Saginaw Bay is still producing walleye. Catches run from two or three fish per boat to half-limits to the occasional limit catch. Try out near Buoys 1 & 2, general vicinity of the Spark Plug, off the Bay City State Park in the early morning in 10 to 12 feet, in the Slot between Quanicassee and Sand Point in eight to 16 feet or along the west side of the Bar in 20 to 25 feet. Fishing slowed north of the Charity Islands and off Oak Point however a few were caught off the Hat Point Reef. Most of the boats were coming from Port Austin.
Saginaw River is still producing the occasional walleye on reef runners and husky jerks in the last two miles of the river.
Au Gres Area walleye fishing slowed but anglers were still getting some fish north of Buoys 1 & 2 in 25 feet or off the Saganing Bar in 12 feet. Another contingent would be 30 to 35 feet out near the shipping channel.
- Au Gres River is currently being dredged. Fishing was slow.
Outer Saginaw Bay:
Grindstone City walleye fishing slowed as the fish went out to waters 50 to 60 feet which would indicate the thermocline is very deep along the outside of the Thumb. Boats searching for salmon and lake trout seem to confirm this as they were fishing waters 140 to 200 feet to find lake trout. They also caught the odd steelhead and a couple smaller pink salmon.
Oscoda had lots of lake trout with fish caught as far north as Greenbush and down to Au Sable Point in waters between 80 and 200 feet deep. Spoons, flies, spin-glows and cut bait in dark colors worked best. Steelhead and salmon were caught but the numbers were down. With the high winds, scum lines have not been able to form. Look for steelhead in the upper third of the water column near the scum lines.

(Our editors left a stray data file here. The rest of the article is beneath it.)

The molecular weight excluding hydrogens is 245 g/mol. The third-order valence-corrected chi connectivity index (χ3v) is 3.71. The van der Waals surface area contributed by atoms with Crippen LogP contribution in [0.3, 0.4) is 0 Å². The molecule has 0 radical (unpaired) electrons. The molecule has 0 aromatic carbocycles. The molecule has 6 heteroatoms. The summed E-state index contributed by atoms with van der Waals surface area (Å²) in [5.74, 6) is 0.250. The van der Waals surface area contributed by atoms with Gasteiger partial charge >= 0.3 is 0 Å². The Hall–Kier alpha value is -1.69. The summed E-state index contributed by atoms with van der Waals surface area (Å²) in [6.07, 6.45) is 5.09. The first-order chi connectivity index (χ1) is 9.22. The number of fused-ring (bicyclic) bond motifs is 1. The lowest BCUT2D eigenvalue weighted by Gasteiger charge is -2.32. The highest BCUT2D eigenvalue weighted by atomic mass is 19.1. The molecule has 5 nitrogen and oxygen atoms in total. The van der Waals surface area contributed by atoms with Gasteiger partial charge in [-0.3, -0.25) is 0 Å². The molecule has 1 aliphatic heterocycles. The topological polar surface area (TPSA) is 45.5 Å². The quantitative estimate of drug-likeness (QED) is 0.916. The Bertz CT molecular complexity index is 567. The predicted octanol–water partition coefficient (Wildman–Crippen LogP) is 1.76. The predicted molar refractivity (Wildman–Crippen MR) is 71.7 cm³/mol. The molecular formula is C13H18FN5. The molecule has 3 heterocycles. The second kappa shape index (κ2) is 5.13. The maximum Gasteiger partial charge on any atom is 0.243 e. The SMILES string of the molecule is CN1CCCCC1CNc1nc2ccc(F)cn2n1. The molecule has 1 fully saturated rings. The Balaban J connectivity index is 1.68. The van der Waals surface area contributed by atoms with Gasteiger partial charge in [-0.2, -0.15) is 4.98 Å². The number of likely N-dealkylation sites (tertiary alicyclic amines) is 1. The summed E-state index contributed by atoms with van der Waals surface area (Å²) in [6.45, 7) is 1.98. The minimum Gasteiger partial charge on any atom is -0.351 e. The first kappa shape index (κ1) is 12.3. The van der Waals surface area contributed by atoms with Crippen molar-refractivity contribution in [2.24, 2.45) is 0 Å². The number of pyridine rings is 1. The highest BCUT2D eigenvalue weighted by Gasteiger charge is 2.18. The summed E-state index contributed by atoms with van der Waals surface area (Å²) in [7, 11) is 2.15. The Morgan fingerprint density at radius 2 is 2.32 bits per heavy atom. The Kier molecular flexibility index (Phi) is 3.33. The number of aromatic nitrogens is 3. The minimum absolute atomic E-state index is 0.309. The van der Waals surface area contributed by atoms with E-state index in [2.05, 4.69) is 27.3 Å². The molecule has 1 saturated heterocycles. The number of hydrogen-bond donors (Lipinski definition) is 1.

- Au Sable River has walleye between the mouth and the dam and they are hitting on crawlers, leeches and stick baits. Those fishing up river are targeting the deeper holes. Some large smallmouth bass were also caught.
Tawas Area trolling for walleye has been hampered by windy conditions. Walleye action north of the Charity Islands has slowed. A couple fish were picked up in 25 feet near Alabaster. A couple steelhead and walleye were taken around Buoy #2 and from the weed beds off Jerry’s Marina. Those still-fishing with minnows along those weed beds did catch a few decent perch and a couple pike. Pier fishing was slow with only a few pike, smallmouth bass, rock bass, small perch and a couple bluegills taken.
Weekly Fishing Tip: Catching the elusive walleye
In many of Michigan’s lakes walleye can be a rather elusive sport fish, making the quest for their tasty fillets difficult at times throughout the year.
Walleyes are predators that eat a wide range of small baitfish like yellow perch and various minnows, which logically has many anglers targeting these fish with minnows and crank baits. However, walleye also feed on aquatic insects when they are available and using crawlers on crawler harnesses can be an effective technique for working towards a limit.
July is a time of year when walleye in many lakes will typically be in depths ranging from 20 to 35 feet where they are feeding on insects or baitfish. During these feeding periods many walleye will be suspended in the water column and trolling a crawler harness at low speeds can be an effective way of hooking these elusive fish.
Be sure to check in with your local management units about local fishing opportunities to catch these delicious toothy critters!